Tuesday, January 19, 2010

I Have Never Wanted to Give to a Charity More

Honest to God.  

And, I mean, I swore I'd be in bed tonight by midnight, but here it's 1:30 a.m. and my little wheels are just spinning.  

All because I thought, "OK, I'll go to sleep by 12:20 -- just let me watch that Colbert Report I've recorded first."

So Colbert had this woman on who talked about ... well, I forget what she called it actually, but, basically, she was showing off a few inventions with massive humanitarian impact.  And one of them was this pair of self-adjusting eyeglasses.

The lenses are basically filled with a liquid, and there's little syringes on the stems.  Turn little wheels to adjust the amount of liquid the syringes force into the lenses, and it increases the curvature of the lens -- you adjust them until you can see.  Then you can lock the prescription and remove the syringes.  Presto -- working eyeglasses.  Distribute these in developing countries where there aren't nearly enough optometrists to go around and you make people see.

I immediately set to googling.  The inventor is an Oxford Physics Professor named Joshua Silver.  The glasses currently cost about $19/pair; Silver is trying to get it down to something like $1/pair.

Enter one Major Kevin White, then of the U.S. Military's humanitarian assistance program, who learns about the glasses and convinces the military to buy about 15,000 pairs and distribute them in uh, Ghana, I think it was (can't keep all the articles straight).  Reaction of the people who try them is instantaneously positive.  

White thinks -- and he's correct -- that if you get people seeing better, they can work (he tells the story of a tailor who'd retired at age 35 because he couldn't thread the needle of his machine anymore -- puts on the glasses, dials them up, and immediately walks over to his machine and starts sewing again) and they can learn.  Literacy goes up; education goes up.  These are all good things.

White starts up a 501(c)(3) called Global Vision 2020, with the goal of distributing these puppies.  The neat thing is that since you don't need a medical professional to hand them out, they want to use existing aid networks -- just train the people on the ground on how to distribute the glasses (and how to train other people on the ground on how to do it) and then, of course, there's the cost of the glasses themselves.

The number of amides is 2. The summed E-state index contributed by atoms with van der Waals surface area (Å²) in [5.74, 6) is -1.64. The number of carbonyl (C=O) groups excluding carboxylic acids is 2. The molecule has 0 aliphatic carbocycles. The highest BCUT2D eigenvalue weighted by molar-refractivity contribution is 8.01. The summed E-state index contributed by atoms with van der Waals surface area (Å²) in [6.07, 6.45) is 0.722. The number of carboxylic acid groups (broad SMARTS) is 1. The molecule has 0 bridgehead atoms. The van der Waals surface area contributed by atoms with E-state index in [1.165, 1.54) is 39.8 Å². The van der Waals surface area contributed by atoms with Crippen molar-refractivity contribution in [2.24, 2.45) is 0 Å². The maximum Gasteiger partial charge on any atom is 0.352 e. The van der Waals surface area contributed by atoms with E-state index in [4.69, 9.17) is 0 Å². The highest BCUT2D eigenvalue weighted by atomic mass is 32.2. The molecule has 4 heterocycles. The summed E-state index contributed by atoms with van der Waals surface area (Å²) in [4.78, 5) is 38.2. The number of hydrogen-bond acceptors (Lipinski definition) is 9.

The operation itself is pretty new -- there's little data on it on Guidestar because the charity itself was started in 2009.  But, damn, you know?

I mean, it's funny -- there's lots of charities I'll give to every now and then ... Doctors Without Borders, DonorsChoose, Broadway Cares/Equity Fights AIDS, loans through Kiva, them Susan Komen Breast Cancer people ....  And it's always hard to choose where one's limited charitable dollars should go, you know?  I mean, is fighting Breast Cancer any more or less important than fighting AIDS?  Both need cures.  But this thing ... this simple basic thing by which a $19 product can give someone in a developing country corrected vision just touches me like nothing else has.


Anonymous said...

I agree; those glasses were something else! I didn't see that they were only 19 bucks and they want to get them down to 1. With all the people who are without glasses and need them, having a few of the NGOs that you listed and some other's like Greg Mortensons CIA that builds and funds schools for children (and there's many many more) could really bring prices down quickly.

If 15k will get you $19 pairs, then imagine if NGOs that work in the field regularly ordered 1M glasses.

Anonymous said...

Unbelievable! Truly a fantastic idea. Certainly bears looking into (no pun intended).

Lori said...

That is so absolutely fabulous!! I hope you don't mind, but I'm going to link to this post. People need to know about this.

nzforme said...

Absolutely, Lori -- the more folks that read about it, the better.